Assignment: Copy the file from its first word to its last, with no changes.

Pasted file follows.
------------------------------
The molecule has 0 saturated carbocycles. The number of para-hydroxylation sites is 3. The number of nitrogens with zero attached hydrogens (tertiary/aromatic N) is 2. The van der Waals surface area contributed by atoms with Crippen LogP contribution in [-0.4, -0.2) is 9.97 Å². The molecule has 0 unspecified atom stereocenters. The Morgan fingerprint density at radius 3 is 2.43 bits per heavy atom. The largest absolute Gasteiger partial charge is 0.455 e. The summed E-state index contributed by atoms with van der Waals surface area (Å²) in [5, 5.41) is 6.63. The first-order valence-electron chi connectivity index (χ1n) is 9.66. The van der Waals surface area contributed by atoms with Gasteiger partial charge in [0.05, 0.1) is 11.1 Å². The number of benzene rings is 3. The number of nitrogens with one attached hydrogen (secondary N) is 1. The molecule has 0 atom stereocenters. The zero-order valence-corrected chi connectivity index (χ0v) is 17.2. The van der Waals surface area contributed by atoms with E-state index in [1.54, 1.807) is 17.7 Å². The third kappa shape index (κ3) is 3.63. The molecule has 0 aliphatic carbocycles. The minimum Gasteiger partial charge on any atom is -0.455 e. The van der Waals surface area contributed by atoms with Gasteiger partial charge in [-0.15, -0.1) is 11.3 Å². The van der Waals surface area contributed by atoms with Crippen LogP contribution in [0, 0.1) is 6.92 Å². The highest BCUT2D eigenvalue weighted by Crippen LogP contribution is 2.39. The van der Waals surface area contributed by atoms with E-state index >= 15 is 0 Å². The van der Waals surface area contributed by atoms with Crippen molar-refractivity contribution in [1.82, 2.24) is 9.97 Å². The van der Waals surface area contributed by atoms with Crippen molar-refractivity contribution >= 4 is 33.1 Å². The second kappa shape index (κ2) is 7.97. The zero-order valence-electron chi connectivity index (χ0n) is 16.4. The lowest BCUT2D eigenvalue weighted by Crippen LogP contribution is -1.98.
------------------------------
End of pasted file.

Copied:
The molecule has 0 saturated carbocycles. The number of para-hydroxylation sites is 3. The number of nitrogens with zero attached hydrogens (tertiary/aromatic N) is 2. The van der Waals surface area contributed by atoms with Crippen LogP contribution in [-0.4, -0.2) is 9.97 Å². The molecule has 0 unspecified atom stereocenters. The Morgan fingerprint density at radius 3 is 2.43 bits per heavy atom. The largest absolute Gasteiger partial charge is 0.455 e. The summed E-state index contributed by atoms with van der Waals surface area (Å²) in [5, 5.41) is 6.63. The first-order valence-electron chi connectivity index (χ1n) is 9.66. The van der Waals surface area contributed by atoms with Gasteiger partial charge in [0.05, 0.1) is 11.1 Å². The number of benzene rings is 3. The number of nitrogens with one attached hydrogen (secondary N) is 1. The molecule has 0 atom stereocenters. The zero-order valence-corrected chi connectivity index (χ0v) is 17.2. The van der Waals surface area contributed by atoms with E-state index in [1.54, 1.807) is 17.7 Å². The third kappa shape index (κ3) is 3.63. The molecule has 0 aliphatic carbocycles. The minimum Gasteiger partial charge on any atom is -0.455 e. The van der Waals surface area contributed by atoms with Gasteiger partial charge in [-0.15, -0.1) is 11.3 Å². The van der Waals surface area contributed by atoms with Crippen LogP contribution in [0, 0.1) is 6.92 Å². The highest BCUT2D eigenvalue weighted by Crippen LogP contribution is 2.39. The van der Waals surface area contributed by atoms with E-state index >= 15 is 0 Å². The van der Waals surface area contributed by atoms with Crippen molar-refractivity contribution in [1.82, 2.24) is 9.97 Å². The van der Waals surface area contributed by atoms with Crippen molar-refractivity contribution >= 4 is 33.1 Å². The second kappa shape index (κ2) is 7.97. The zero-order valence-electron chi connectivity index (χ0n) is 16.4. The lowest BCUT2D eigenvalue weighted by Crippen LogP contribution is -1.98.